Most people accept the fact that there are no short cuts to keeping in shape and maintaining your health. They realize that the only way to remain healthy and lead a vital and productive life is to take care of themselves. Even so, some people think that magic pills or wonder drugs can turn back the clock and make them young again. In recent years human Growth Hormone (hGH) has received much attention as a “fountain-of-youth” drug. These claims have been fueled by companies and celebrities who say that hGH can reverse the aging process. It has even been implicated in sports as professional athletes have been accused of using hGH to boost strength and athletic performance. All of the media hype might make the use of hGH appear credible. One of the most interesting things about media hype is that when something appears to be popular others get on the bandwagon. But does hGH make you younger? You will be better able to answer this question after you finish reading this article.
Growth hormone (GH) is a protein hormone synthesized (produced) by the anterior pituitary gland. Human growth Hormone (hGH) is a synthetic version of the form normally produced by the anterior pituitary gland. Levels of GH are highest in children and is largely responsible for the growth spurts during adolescence. Growth hormone secretion gradually decrease over time with seniors producing much less than people in their 20s and 30s. Growth hormone, as the name implies, is essential for normal physical growth. Among its many functions is increased bone density, stimulation of cartilage cell multiplication and division, lypolysis (reducing fat), increased muscle mass, protein synthesis, organ growth, maintaining body steady state (homeostasis), gluconeogenesis (conversion of fat and protein to glucose), reduces liver uptake of glucose, and causes stimulation of the immune system (1).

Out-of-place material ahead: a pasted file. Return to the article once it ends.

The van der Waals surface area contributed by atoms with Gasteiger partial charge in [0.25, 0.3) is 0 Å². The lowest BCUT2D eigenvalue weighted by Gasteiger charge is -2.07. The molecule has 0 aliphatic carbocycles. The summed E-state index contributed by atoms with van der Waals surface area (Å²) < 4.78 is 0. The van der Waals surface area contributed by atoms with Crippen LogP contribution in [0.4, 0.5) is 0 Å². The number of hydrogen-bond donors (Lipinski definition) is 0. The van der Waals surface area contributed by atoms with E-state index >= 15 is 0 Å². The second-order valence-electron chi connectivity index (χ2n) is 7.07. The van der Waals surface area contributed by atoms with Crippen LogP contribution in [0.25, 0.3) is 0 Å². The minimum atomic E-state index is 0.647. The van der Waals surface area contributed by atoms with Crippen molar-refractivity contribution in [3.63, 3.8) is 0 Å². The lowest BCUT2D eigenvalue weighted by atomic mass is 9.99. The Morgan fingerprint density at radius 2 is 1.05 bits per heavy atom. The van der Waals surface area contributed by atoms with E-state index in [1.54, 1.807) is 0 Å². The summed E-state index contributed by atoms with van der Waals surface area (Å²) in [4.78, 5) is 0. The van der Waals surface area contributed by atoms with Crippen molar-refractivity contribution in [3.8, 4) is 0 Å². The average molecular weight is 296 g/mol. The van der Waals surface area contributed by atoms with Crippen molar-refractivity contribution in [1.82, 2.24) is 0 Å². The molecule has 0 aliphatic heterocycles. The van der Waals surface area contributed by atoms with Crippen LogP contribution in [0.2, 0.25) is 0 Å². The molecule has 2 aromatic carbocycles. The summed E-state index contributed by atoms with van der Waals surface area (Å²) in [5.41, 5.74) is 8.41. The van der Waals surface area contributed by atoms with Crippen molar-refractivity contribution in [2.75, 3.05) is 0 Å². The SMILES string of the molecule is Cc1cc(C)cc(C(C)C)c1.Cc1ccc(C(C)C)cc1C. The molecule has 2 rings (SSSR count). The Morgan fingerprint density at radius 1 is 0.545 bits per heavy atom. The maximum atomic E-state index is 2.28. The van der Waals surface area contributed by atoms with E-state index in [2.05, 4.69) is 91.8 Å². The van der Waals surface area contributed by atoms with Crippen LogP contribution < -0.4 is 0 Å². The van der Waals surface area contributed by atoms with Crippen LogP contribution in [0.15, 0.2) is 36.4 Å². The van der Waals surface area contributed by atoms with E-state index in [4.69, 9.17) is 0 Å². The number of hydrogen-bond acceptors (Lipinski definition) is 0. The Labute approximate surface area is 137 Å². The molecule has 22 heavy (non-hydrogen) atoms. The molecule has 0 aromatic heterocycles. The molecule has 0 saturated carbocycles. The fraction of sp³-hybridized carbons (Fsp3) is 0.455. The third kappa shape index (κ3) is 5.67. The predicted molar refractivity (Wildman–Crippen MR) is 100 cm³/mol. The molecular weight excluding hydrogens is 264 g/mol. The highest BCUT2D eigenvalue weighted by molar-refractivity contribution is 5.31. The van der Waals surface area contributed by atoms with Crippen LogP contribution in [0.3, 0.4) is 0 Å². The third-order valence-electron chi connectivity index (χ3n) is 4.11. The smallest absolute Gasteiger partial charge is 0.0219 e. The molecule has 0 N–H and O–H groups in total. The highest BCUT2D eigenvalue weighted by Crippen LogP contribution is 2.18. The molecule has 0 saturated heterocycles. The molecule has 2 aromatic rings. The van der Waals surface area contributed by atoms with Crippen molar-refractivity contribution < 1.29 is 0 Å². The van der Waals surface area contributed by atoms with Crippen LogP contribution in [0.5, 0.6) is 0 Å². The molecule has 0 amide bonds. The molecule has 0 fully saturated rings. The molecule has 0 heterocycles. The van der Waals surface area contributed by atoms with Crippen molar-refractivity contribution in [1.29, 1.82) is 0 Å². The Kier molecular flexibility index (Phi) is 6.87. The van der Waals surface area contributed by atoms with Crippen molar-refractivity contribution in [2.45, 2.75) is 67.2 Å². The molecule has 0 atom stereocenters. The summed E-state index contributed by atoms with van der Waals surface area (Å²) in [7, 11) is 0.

Growth hormone deficiencies can cause impairments in any of the above functions so medically administered injections of hGH are necessary for individuals deficient in the hormone. However, there are people who take hGH for a completely different reason: to stave off aging. Proponents of hGH for anti-aging say that the hormone can reduce body fat, and increase muscle mass in persons who received hGH injections (2). Although there is evidence that hGH does indeed reduce body fat and increase muscle mass (quite possibly due to increased water retention in muscle cells), researchers at Stanford University concluded that patients did not gain muscular strength. They looked at 31 studies involving five hundred relatively healthy elderly persons (3). Their analysis found that patients who took hGH did not show any substantial benefits from the hormone. On the other hand, the persons in the study witnessed an increase in arthritic-like symptoms, nerve damage (carpel tunnel syndrome), edema, diabetes and breast development in males (3). Other side effects of hGH are decreased libido, insulin resistance, acromeglia (increased limb size) and fatigue (1).
Growth hormone is released in a pulsatile fashion (4). Because growth hormone is so tightly regulated within the body, higher than normal concentrations of growth hormone-resulting from injection of hGH-could send a negative feedback response to the anterior pituitary gland which would then cause the body to decrease or even stop production of its own growth hormone.